1 Answer | Add Yours
I am slightly confused by this question. I don't actually think that Isabella is given much power in the play, and I don't think she develops in this regard during the play either. She appears to be manipulated and used at every turn, even by her brother, who tries to get his sister to sleep with Angelo to save his life. The only time she is given the opportunity to have power over another is in Act V, when she publicly denounces Angelo for his actions and calls him a "virgin-violator," yet it is important to remember that this is an opportunity that is given to her by the Duke and is not something that she does of her own volition. At every stage, Isabella is shown to be living in a world where her powerlessness and vulnerability as a woman is exposed. The much-debated ending, where the Duke takes her as his wife, can be used to support this. For Isabella, who has done everything she could to defend her chastity and her desire to be a nun throughout the entire play, to suddenly and quietly acquiesce to marriage to a man that has manipulated her just as he has manipulated others indicates her lack of power and social standing. This play presents us with a man's world in which women must do what they can to survive, whatever the cost.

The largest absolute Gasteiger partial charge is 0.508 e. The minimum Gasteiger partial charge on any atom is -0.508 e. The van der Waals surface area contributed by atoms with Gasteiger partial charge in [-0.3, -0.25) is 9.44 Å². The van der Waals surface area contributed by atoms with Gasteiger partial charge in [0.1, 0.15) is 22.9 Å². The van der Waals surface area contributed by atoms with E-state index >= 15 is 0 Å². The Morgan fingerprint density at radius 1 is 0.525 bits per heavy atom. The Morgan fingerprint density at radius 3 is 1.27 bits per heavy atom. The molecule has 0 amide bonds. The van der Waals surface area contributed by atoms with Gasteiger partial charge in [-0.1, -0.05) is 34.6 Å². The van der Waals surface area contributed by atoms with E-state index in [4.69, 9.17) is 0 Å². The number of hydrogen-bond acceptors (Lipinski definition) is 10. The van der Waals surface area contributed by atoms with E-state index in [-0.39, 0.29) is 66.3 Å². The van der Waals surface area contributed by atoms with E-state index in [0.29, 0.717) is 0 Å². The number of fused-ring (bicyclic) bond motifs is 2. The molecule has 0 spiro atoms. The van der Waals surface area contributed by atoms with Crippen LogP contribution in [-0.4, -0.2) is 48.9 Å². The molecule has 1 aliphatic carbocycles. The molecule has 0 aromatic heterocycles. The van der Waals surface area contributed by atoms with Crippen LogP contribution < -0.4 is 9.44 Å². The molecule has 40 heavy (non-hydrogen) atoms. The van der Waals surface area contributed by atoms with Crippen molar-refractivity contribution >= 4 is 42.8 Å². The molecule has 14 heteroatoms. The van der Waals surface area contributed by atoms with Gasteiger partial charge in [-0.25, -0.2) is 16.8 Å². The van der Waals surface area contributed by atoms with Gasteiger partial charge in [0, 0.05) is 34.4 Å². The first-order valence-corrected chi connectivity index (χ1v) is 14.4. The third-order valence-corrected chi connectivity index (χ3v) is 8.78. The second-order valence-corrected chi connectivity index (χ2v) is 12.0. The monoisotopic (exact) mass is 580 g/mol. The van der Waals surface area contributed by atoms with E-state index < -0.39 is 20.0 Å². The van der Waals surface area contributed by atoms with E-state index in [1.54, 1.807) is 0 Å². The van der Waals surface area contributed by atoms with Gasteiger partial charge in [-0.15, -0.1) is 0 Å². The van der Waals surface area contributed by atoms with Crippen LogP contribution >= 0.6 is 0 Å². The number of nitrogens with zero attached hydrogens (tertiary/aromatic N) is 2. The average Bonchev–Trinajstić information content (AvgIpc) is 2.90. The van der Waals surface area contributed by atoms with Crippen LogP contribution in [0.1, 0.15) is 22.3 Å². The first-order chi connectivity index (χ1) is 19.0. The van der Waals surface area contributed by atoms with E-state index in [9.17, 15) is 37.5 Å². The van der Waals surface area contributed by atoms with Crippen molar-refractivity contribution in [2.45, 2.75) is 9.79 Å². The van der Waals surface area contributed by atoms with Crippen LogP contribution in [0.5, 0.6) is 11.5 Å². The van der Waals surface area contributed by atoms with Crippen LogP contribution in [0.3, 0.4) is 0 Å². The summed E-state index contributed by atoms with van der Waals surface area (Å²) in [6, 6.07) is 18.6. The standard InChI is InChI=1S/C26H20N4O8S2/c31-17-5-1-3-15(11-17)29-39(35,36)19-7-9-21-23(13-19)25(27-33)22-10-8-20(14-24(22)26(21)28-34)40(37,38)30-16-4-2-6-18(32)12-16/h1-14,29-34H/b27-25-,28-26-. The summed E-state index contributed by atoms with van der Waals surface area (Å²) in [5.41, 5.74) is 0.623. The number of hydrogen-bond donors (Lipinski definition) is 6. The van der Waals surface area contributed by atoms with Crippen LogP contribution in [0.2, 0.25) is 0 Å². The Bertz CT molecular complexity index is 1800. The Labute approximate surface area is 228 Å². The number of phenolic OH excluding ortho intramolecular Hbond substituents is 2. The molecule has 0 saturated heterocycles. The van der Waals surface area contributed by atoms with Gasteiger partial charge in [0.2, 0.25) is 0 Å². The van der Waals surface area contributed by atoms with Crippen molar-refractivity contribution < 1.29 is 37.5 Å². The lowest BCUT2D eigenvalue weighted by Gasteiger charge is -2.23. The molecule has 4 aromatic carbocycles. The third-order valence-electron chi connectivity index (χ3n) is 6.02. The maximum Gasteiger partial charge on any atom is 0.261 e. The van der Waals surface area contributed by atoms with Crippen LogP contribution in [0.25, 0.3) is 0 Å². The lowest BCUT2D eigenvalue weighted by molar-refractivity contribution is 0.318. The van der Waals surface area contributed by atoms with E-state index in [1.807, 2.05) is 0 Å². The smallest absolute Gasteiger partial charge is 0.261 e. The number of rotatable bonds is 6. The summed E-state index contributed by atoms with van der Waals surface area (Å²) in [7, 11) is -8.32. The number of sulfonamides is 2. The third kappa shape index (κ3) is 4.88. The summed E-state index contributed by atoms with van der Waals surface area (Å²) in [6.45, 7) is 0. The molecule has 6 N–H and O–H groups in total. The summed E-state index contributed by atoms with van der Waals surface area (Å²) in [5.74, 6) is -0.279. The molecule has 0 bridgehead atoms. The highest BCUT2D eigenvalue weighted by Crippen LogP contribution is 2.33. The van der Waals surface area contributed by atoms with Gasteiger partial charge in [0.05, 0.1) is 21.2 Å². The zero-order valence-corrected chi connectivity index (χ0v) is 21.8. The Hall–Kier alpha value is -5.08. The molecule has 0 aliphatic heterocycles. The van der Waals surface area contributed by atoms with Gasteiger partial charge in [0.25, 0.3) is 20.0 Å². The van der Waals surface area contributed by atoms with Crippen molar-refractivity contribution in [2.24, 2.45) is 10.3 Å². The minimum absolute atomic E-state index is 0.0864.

We’ve answered 318,957 questions. We can answer yours, too.Ask a question